Gavi Benchabbat, 19, who is joining the army with his twin brother, said, “I went to Hevron for Sukkot and felt it was our land and we need to protect it from any threats. It’s nice to do a gap year program in Israel, but the only way the system works is when people defend the country.”
At the ceremony, Consul General of Israel in New York, Dani Dayan, reflected on his own aliyah from Argentina when he was 15 years old. He said, “The moment I stepped on the plane, I never looked back. Not because I couldn’t look back but because there was no reason to look back. Aliyah is the most amazing adventure of the Jewish people.”
Signs decorated the departures hall that read ‘Living the Dream.’
Ron Werner, a senior lay leader of JNF USA, a partner in bringing the immigrants home, explained to Breaking Israel News, “In our comfortable world of America, when we say ‘living the dream’ it’s generally referring to a car, a second home or a vacation.”
But this dream, he said – the dream that olim are living – is a dream of thousands of years for the Jewish people. “This is a dream that goes back to our liturgy when we talk about ‘by the waters of Babylon we laid down and wept,’ ‘if I forget thee oh Jerusalem’ and ‘next year in Jerusalem’ every year at the end of our Passover Seder,” said Werner.
“Now, it doesn’t have to be next year,” he continued. “We live in a time where any Jew around the world may freely travel to or immigrate to the land of Israel – where we can build a strong and a safe land of Israel.”
He told the olim, “We are here – hinenu. Keep living the dream.”
Upon arrival to Israel, the group alighted the plane, greeted by dignitaries, soldiers, family and friends. Several spoke to the immigrants at the arrival ceremony at Ben Gurion Airport, including: Yehuda Scharf, Director of the Aliyah, Absorption and Special Operations Department of the Jewish Agency; Yoram Elgrabli, Managing Director of El Al North America; MK Dr. Michael Oren, Deputy Minister in the Prime Minister’s Office; MIN. Sofa Landver, Minister of Aliyah and Integration; and Nefesh B’Nefesh Executives.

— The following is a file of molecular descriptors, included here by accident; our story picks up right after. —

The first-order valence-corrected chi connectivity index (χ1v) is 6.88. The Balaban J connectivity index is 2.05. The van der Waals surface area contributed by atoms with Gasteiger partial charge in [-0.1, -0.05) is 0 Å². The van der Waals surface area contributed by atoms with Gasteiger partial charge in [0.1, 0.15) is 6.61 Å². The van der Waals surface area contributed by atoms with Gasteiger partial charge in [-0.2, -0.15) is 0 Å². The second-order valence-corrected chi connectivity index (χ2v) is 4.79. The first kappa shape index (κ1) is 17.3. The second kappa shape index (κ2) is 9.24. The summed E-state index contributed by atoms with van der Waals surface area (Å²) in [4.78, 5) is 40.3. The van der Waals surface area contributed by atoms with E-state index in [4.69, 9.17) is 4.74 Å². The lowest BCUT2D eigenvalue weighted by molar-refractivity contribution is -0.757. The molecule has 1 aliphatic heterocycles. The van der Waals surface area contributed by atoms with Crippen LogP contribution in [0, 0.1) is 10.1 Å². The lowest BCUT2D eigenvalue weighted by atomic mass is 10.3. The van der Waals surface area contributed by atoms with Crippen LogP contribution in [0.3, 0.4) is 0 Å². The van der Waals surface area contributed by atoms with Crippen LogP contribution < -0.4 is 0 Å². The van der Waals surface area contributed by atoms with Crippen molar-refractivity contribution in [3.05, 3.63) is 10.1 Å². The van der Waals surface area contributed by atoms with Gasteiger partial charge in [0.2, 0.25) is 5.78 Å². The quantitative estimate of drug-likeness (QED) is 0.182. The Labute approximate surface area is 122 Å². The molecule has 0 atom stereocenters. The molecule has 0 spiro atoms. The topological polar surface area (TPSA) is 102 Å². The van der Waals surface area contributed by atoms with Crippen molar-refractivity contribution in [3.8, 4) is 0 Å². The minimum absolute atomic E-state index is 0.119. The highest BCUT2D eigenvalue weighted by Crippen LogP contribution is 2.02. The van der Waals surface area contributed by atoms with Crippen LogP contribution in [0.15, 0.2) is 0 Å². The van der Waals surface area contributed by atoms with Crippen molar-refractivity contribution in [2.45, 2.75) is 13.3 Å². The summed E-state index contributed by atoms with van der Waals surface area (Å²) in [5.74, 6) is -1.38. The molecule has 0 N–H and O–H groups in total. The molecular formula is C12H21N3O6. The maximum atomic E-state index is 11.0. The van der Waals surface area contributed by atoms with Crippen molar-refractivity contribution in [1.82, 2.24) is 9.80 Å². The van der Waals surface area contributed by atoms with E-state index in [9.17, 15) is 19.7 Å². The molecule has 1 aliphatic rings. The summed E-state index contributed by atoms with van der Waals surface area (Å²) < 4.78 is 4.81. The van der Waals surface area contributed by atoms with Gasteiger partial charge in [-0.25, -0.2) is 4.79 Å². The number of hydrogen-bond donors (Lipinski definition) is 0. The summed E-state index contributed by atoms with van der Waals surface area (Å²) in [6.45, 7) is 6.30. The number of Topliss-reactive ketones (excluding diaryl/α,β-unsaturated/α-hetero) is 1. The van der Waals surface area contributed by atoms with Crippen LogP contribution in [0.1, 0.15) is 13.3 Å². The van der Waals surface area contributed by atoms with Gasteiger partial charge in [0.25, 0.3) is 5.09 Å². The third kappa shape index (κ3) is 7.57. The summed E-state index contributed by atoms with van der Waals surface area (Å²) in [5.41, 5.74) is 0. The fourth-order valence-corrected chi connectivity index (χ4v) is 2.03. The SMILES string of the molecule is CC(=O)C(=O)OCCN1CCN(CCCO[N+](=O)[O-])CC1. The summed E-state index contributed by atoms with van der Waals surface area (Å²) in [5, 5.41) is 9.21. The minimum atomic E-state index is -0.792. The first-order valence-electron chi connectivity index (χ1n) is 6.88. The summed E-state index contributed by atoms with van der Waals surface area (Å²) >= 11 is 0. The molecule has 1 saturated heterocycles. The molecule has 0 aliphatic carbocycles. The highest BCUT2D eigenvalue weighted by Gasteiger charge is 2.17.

“What other country welcomes immigrants in this fashion?” posed Fass. At the arrival ceremony, he explained that in Hebrew, the word for citizenship (ezrachut) shares an etymological root with words that describe light, such as clarity and luminescence. “When a person announces and declares their citizenship, they announce their principles to the world of what they strongly believe in,” he said.
“Today you broadcast your belief, you communicate your conviction and declare your devotion and hopefully share your inspiration.”
After the speeches, the 239 olim gathered with their friends, family and Israel’s leaders and sang Israel’s national anthem, HaTikvah, The Hope: “As long as in the heart within a Jewish soul still yearns, and onward, towards the ends of the east, an eye still gazes toward Zion; our hope is not yet lost – the hope two thousand years – to be a free nation in our land – the land of Zion and Jerusalem.”
And with 2,000 years of hope in their eyes, the olim departed by taxis, filled to the brim with their belongings, to begin their lives as Jews in the Land of Israel.